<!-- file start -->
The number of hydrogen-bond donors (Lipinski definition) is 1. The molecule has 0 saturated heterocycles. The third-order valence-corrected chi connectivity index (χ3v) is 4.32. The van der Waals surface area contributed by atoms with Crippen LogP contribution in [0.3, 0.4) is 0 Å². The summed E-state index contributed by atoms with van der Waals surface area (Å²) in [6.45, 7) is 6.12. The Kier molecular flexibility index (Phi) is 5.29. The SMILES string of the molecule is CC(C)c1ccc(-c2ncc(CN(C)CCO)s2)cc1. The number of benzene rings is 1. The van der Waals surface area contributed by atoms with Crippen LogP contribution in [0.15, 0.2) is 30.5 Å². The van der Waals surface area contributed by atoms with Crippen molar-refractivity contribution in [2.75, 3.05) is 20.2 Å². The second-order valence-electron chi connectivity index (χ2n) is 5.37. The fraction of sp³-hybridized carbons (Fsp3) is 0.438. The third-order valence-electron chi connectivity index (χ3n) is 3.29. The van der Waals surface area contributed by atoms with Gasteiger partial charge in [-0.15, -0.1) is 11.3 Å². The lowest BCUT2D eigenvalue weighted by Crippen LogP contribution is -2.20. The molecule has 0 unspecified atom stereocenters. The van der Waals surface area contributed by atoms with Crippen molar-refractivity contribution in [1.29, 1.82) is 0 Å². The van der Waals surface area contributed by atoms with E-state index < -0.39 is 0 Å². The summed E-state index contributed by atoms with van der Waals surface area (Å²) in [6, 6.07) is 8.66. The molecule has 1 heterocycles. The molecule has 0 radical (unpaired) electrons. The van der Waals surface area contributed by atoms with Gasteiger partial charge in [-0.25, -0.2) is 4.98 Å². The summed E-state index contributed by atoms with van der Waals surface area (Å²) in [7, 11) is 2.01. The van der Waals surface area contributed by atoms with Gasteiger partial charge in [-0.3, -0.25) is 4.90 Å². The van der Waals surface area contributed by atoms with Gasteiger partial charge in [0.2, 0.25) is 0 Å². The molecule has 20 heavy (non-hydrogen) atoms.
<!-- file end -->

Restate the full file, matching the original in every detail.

The number of hydrogen-bond donors (Lipinski definition) is 1. The molecule has 0 saturated heterocycles. The third-order valence-corrected chi connectivity index (χ3v) is 4.32. The van der Waals surface area contributed by atoms with Crippen LogP contribution in [0.3, 0.4) is 0 Å². The summed E-state index contributed by atoms with van der Waals surface area (Å²) in [6.45, 7) is 6.12. The Kier molecular flexibility index (Phi) is 5.29. The SMILES string of the molecule is CC(C)c1ccc(-c2ncc(CN(C)CCO)s2)cc1. The number of benzene rings is 1. The van der Waals surface area contributed by atoms with Crippen LogP contribution in [0.15, 0.2) is 30.5 Å². The van der Waals surface area contributed by atoms with Crippen molar-refractivity contribution in [2.75, 3.05) is 20.2 Å². The second-order valence-electron chi connectivity index (χ2n) is 5.37. The fraction of sp³-hybridized carbons (Fsp3) is 0.438. The third-order valence-electron chi connectivity index (χ3n) is 3.29. The van der Waals surface area contributed by atoms with Gasteiger partial charge in [-0.15, -0.1) is 11.3 Å². The lowest BCUT2D eigenvalue weighted by Crippen LogP contribution is -2.20. The molecule has 0 unspecified atom stereocenters. The van der Waals surface area contributed by atoms with Crippen molar-refractivity contribution in [1.29, 1.82) is 0 Å². The van der Waals surface area contributed by atoms with E-state index < -0.39 is 0 Å². The summed E-state index contributed by atoms with van der Waals surface area (Å²) in [6, 6.07) is 8.66. The molecule has 1 heterocycles. The molecule has 0 radical (unpaired) electrons. The van der Waals surface area contributed by atoms with Gasteiger partial charge in [-0.25, -0.2) is 4.98 Å². The summed E-state index contributed by atoms with van der Waals surface area (Å²) in [7, 11) is 2.01. The van der Waals surface area contributed by atoms with Gasteiger partial charge in [-0.3, -0.25) is 4.90 Å². The van der Waals surface area contributed by atoms with Gasteiger partial charge in [0.2, 0.25) is 0 Å². The molecule has 20 heavy (non-hydrogen) atoms.